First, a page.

Slavic C137: Introduction to Slavic Linguistics

TT 9:30-11, 20 Wheeler. Instructor: Darya Kavitskaya.

Units: 3 Satisfies L&S Social & Behavioral Sciences breadth requirement.

This Course is Cross-Listed with Linguistics C137

This course is an introduction to the field of Slavic linguistics. We will examine basic concepts of synchronic and diachronic language study, and discuss in detail many issues relevant to Slavic languages. We will cover topics in phonology, morphology, and syntax of modern Slavic languages, with some attention to selected issues in phonetics, semantics, sociolinguistics, discourse structure, and language change. While the focus of the course is on Russian, a comparative study of other Slavic languages, such as BCS, Bulgarian, Polish and Czech will be offered.

The workload includes readings, homework assignments, midterm, class presentation, and a short paper.

Some tentative texts (or selections from these):

 Bethin, Christina. 1998. Slavic Prosody. Cambridge University Press.

Comrie, Bernard; Gerald Stone, Maria Polinsky. 1996. The Russian Language in the 20th Century. Oxford University Press.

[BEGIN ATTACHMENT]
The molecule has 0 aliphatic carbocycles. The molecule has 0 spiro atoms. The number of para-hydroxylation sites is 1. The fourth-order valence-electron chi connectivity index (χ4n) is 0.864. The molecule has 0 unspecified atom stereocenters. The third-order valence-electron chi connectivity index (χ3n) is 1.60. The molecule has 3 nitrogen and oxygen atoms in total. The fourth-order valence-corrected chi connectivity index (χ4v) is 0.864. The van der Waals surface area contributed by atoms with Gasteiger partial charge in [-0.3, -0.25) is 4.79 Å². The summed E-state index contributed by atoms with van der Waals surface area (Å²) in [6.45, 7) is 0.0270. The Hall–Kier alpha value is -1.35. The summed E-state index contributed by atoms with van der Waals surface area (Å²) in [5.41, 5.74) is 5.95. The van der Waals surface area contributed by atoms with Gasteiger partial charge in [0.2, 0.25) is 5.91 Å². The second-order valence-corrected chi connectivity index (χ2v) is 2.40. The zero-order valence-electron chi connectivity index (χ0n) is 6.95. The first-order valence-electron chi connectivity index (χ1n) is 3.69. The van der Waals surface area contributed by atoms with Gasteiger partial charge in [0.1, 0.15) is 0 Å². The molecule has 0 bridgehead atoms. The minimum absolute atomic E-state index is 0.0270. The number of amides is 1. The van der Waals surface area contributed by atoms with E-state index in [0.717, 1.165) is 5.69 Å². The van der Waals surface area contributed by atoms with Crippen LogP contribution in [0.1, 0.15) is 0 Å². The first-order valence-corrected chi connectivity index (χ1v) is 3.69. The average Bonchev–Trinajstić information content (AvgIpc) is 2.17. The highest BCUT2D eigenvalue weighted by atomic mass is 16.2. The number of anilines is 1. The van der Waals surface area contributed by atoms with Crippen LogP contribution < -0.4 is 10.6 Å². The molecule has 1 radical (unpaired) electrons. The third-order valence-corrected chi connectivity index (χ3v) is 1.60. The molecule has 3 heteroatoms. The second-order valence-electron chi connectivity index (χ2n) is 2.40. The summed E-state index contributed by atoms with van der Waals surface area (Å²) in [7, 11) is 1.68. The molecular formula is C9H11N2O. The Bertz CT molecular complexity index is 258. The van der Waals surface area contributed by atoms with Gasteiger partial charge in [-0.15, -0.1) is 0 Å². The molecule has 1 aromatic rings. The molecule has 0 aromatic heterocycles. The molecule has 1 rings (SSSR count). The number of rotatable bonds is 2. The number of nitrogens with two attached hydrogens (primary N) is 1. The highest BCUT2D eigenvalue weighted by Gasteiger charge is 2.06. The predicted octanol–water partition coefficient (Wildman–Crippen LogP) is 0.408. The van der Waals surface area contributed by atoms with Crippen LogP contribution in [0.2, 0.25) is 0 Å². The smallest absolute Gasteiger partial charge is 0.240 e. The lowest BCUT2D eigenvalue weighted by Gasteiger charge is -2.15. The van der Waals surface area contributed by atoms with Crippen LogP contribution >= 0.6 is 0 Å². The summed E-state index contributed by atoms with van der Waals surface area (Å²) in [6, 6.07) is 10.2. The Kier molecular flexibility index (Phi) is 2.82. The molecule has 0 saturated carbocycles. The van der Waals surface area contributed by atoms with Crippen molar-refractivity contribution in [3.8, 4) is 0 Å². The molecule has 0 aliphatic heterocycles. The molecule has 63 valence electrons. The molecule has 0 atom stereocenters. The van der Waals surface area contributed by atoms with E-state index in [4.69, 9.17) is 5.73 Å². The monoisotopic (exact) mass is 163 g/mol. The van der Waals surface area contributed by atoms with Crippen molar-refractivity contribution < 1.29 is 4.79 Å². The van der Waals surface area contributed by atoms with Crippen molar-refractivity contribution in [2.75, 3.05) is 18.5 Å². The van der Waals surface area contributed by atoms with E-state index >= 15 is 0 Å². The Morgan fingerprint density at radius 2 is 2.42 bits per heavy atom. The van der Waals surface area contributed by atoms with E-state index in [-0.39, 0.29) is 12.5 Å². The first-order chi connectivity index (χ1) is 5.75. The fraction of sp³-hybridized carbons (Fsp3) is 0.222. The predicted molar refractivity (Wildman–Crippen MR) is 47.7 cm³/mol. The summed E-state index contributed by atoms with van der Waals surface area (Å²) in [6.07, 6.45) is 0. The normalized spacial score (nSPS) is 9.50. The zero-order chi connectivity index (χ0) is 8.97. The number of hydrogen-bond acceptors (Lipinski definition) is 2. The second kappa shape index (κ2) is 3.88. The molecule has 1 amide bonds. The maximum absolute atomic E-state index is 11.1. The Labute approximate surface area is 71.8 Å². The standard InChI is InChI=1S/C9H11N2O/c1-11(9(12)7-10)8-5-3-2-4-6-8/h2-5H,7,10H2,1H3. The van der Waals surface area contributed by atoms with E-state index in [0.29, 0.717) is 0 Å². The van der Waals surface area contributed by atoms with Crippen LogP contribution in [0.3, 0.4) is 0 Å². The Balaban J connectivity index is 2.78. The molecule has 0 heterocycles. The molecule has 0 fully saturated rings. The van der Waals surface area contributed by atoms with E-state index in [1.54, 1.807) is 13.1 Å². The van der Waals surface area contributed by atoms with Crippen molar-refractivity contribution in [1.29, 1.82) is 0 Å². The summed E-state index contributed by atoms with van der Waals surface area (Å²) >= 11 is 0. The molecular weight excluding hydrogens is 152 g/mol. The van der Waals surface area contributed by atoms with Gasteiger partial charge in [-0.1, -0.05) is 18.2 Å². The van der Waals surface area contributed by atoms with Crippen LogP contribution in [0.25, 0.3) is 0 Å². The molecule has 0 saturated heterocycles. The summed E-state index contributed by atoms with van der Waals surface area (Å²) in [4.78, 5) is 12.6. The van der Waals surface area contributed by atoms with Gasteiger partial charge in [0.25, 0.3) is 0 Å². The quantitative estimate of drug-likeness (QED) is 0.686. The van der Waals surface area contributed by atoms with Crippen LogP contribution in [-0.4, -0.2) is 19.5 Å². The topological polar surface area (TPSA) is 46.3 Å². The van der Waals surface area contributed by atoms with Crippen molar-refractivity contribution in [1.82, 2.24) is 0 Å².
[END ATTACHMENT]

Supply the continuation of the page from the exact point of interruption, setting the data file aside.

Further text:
Cummins, George M. 2005. Literary Czech, Common Czech, and the instrumental plural. JSL 13: 271-298.

Dickey, Stephen. 2000. Parameters of Slavic Aspect: A Cognitive Approach. Stanford: CSLI.

Janda, Laura. 2007. Aspectual clusters of Russian verbs. Studies in Language 31:3.607-648.

Nichols, Johanna. 1993. The linguistic geography of the Slavic expansion. In Robert Maguire and Alan Timberlake, eds. American Contributions to the Eleventh International Congress of Slavists, 377-391. Columbus: Slavica.

Timberlake, Alan. 2004. A Reference Grammar of Russian. Cambridge University Press.

Townsend, Charles E. 1975. Russian Word Formation. Columbus: Slavica.

Various other articles

Prerequisite: A year or more of a Slavic language or consent of instructor.